They also created an event on Facebook that is similar to an invitation you would receive to go to the actual event.
And spreading the word on their Twitter account:
Enabling all the fans of Louis Vuitton to see the London Maison Opening, live from the Red Carpet on Facebook.
During more than 3 hours, Alexa Chung was the speaker to introduce the new Louis Vuitton “Maison” and interviewed many of the very exclusive guests, asking them about the brand and what it represents for them.
A Facebook app dedicated to this special event was created on Facebook. This very clever app was live streaming. It offered you the possibility to update your status with news about the event, comment on the video – and thus interact with worldwide users doing the same as you which reinforces the feeling of belonging to a community. The camera icon – as you can see on the image above – allowed you to take pictures from the live show. These pictures were then sent to a new Facebook album created on your profile. What is extremely clever is that this album would – as something new – directly appear on your news feed, exposing your Facebook friends to this incredible quality content.
This example should clearly be watched by other luxury brands – whether they are focused on High Fashion or not, as it provides key learnings on how these brands can master the art of social media:
– Social is not an impossible challenge. With limited costs – regarding the digital part – it achieved amazing results. The one rule to respect is to use social as a tool to reach a define aim which is part of the brand’s marketing strategy
– Luxury brands have to understand that people who are Facebook users are not only millennials. Everyone is on Facebook; especially the affluents who are the target audience. Luxury brands need to adapt and build a new kind of relationship with their customers who want to be more engaged with their favorite brand. Social is a way to create a more one – to – one relationship with your audience as social media is built on people.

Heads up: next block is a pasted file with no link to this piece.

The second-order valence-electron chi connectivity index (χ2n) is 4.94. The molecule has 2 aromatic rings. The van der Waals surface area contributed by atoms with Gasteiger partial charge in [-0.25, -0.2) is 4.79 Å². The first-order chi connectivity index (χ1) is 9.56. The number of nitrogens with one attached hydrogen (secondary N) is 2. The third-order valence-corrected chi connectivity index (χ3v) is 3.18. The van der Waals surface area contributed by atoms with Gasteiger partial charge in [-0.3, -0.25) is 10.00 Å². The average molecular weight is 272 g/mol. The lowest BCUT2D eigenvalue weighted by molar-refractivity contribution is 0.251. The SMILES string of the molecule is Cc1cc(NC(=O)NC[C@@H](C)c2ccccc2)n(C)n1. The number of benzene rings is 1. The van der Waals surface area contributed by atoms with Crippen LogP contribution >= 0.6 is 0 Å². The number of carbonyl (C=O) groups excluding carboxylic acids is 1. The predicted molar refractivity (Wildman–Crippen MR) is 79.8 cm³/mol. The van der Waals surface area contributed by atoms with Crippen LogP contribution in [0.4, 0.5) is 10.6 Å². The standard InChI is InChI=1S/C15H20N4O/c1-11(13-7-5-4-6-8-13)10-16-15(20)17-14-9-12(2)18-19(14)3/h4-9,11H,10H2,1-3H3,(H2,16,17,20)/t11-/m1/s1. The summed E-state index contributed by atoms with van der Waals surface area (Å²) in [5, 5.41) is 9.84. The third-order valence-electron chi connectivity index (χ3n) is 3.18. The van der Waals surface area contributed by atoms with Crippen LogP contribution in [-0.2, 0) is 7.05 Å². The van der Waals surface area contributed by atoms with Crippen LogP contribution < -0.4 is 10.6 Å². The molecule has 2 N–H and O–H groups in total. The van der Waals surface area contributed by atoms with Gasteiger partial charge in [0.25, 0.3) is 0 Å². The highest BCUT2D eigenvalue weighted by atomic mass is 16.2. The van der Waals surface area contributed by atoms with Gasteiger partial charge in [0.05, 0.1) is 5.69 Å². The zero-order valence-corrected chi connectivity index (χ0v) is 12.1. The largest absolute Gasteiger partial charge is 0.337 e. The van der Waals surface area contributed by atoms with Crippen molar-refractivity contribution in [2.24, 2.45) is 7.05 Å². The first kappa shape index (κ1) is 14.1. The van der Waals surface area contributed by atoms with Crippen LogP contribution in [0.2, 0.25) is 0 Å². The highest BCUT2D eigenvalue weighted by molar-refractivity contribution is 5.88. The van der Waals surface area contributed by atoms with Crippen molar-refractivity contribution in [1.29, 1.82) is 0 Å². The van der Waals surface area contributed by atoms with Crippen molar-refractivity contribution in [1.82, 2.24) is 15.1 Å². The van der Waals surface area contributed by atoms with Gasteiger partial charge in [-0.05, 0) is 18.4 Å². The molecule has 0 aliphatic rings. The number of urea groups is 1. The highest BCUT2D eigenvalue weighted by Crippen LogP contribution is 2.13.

– Luxury brands must understand that recreating the luxury experience online is key. They need to get people thinking of this question Alexa Chung was asking the attendants yesterday: “What is the Louis Vuitton Ethos?”
– The last advice would be that luxury brands must remain innovative. The luxury industry has always been divided between its heritage, its tradition and the necessity to remain ahead of the game, to be modern brands. Luxury brands must remain as creative as possible, especially to adapt to their users who are now spending more and more time on social platforms, discussing about their brand and consuming the brands’ content.
Luxury brands have always attracted people as they are focused on the products but are more culture-centric. The launch of a new store is always an event. But yesterday, Louis Vuitton really succeeded to make it really special for a vast number of people thanks to its great understanding of social media. As Marc Jacobs explained, this event was “like a catwalk” and the amount of exclusive content created for the event made it exceptional for anyone who watched it.
Louis Vuitton did very well because they understood that social media should not be used as an end in itself, but as a new and extremely powerful communication tool where your community does all the work.